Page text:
“If you want to tell people the truth, make them laugh, otherwise they’ll kill you.” – Oscar Wilde, The Nightingale and the Rose
Oscar Fingal O’Flahertie Wills Wilde (1854–1900) was an Irish writer and poet. After writing in different forms throughout the 1880s, he became one of London’s most popular playwrights in the early 1890s. Today he is remembered for his epigrams, his only novel (The Picture of Dorian Gray), his plays, and the circumstances of his imprisonment for 2 years under hard labour and early death. Upon release from prison he left for France and died destitute in Paris at the age of 46.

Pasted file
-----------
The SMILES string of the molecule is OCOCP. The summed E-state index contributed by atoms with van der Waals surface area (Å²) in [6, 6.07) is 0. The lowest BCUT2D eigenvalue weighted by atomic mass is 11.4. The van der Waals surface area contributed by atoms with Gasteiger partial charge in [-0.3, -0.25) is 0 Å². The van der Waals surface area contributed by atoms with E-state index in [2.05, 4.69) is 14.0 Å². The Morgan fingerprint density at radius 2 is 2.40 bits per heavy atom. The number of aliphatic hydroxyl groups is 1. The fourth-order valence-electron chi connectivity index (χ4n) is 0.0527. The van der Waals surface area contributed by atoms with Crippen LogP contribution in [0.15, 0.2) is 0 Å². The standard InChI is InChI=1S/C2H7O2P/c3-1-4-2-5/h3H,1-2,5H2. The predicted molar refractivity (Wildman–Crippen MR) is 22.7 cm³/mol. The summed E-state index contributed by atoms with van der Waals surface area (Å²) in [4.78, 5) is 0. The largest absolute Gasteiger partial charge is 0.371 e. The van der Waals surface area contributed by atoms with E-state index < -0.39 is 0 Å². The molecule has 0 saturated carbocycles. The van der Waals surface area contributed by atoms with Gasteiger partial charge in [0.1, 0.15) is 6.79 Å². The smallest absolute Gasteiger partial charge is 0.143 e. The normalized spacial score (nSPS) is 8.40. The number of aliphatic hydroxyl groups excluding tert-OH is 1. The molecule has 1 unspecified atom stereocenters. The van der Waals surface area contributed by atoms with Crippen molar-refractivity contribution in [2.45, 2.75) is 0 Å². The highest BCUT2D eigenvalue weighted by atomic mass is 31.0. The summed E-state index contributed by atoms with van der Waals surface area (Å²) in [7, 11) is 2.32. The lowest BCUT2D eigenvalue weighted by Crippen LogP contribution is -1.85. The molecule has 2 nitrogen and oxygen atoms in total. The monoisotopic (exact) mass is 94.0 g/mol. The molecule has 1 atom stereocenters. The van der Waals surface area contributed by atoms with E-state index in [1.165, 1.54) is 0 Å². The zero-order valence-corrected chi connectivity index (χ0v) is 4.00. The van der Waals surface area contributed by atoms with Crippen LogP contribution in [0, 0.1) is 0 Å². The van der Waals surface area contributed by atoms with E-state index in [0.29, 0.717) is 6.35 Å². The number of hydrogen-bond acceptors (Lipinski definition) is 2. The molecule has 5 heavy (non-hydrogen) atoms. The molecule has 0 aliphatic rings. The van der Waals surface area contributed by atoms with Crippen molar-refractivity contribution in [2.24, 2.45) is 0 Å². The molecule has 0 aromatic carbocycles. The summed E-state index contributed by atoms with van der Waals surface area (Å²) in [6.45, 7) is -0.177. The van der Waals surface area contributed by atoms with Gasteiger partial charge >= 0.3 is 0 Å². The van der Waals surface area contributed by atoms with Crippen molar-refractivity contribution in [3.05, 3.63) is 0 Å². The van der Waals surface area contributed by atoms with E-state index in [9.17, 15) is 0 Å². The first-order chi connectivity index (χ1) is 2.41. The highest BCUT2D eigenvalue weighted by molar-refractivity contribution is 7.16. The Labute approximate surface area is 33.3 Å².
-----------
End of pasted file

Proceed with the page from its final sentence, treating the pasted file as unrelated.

Ask the Right Question
Sean and Paddy are walking from religious Catholic service. Sean wonders whether it would be all right to smoke while praying. Paddy replies, “Why don’t you ask the Priest?”
So Sean goes up to the Priest and asks, “Priest, may I smoke while I pray?”
But the Priest says, “No, my son, you may not. That’s utter disrespect to our religion and God.”
Sean goes back to his friend and tells him what the good Priest told him. Paddy says, “I’m not surprised. You asked the wrong question. Let me try. “And so Paddy goes up to the Priest and asks, “Priest, may I pray while I smoke?” To which the Priest eagerly replies, “By all means, my son… by all means.”
Moral: The answer you get depends on the way you ask the question.